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Health insurance shoppers beware: Smart decisions to pick a plan on more than ...

The health insurance marketplace enrollment season for 2016 is underway. Making a choice can be confusing. You may be tempted to select the lowest premium you can find. However, it is important to look at more than just the monthly premium. This article will focus on some positive actions you can do to evaluate your current needs, finding the right plan for you, and affordability.

Many people enroll in the marketplace in silver and bronze plans with the lowest premium. But for patients with regular health care needs, much of their annual health expenses are also determined by the cost-sharing structure of the plan they select. The National Health Council has created a free, online calculator, which is easy to use, helps people have a better understanding of their health insurance marketplace options, and find coverage that meets their individual health care and budget needs. The free calculator shows how an individuals total annual health care spending can vary based on plan selection.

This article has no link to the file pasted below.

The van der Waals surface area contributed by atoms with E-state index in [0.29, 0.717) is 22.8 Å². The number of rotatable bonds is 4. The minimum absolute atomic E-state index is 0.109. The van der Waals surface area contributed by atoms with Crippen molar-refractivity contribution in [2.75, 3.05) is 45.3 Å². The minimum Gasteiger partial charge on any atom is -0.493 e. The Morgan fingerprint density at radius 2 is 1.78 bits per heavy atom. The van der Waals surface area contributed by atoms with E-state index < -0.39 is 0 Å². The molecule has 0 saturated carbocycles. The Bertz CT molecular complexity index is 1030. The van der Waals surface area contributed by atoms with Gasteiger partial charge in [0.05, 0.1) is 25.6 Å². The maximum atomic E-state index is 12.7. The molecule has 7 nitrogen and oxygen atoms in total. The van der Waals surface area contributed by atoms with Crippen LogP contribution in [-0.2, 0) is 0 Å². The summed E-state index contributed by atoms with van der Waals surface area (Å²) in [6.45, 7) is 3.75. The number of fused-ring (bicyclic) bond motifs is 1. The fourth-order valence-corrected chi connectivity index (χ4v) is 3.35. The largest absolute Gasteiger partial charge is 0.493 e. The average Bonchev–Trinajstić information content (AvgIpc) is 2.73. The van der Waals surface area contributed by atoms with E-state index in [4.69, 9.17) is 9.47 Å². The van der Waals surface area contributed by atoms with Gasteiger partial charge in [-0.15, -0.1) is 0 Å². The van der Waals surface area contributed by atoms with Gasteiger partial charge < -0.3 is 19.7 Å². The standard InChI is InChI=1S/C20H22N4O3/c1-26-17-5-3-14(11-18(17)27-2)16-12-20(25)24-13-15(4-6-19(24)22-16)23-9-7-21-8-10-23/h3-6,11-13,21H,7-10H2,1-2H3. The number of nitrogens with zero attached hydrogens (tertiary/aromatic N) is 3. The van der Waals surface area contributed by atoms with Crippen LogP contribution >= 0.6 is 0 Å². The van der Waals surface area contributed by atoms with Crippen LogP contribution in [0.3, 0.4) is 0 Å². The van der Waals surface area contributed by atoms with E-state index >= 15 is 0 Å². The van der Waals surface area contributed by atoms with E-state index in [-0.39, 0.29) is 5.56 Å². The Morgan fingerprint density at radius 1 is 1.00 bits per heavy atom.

Depending on your household income and health needs, a plan that has a higher monthly premium but offers better coverage could be a smarter choice. That is why it is worth the effort to accurately review the last years medical expenses. Next year may be different, but some needs can be projected.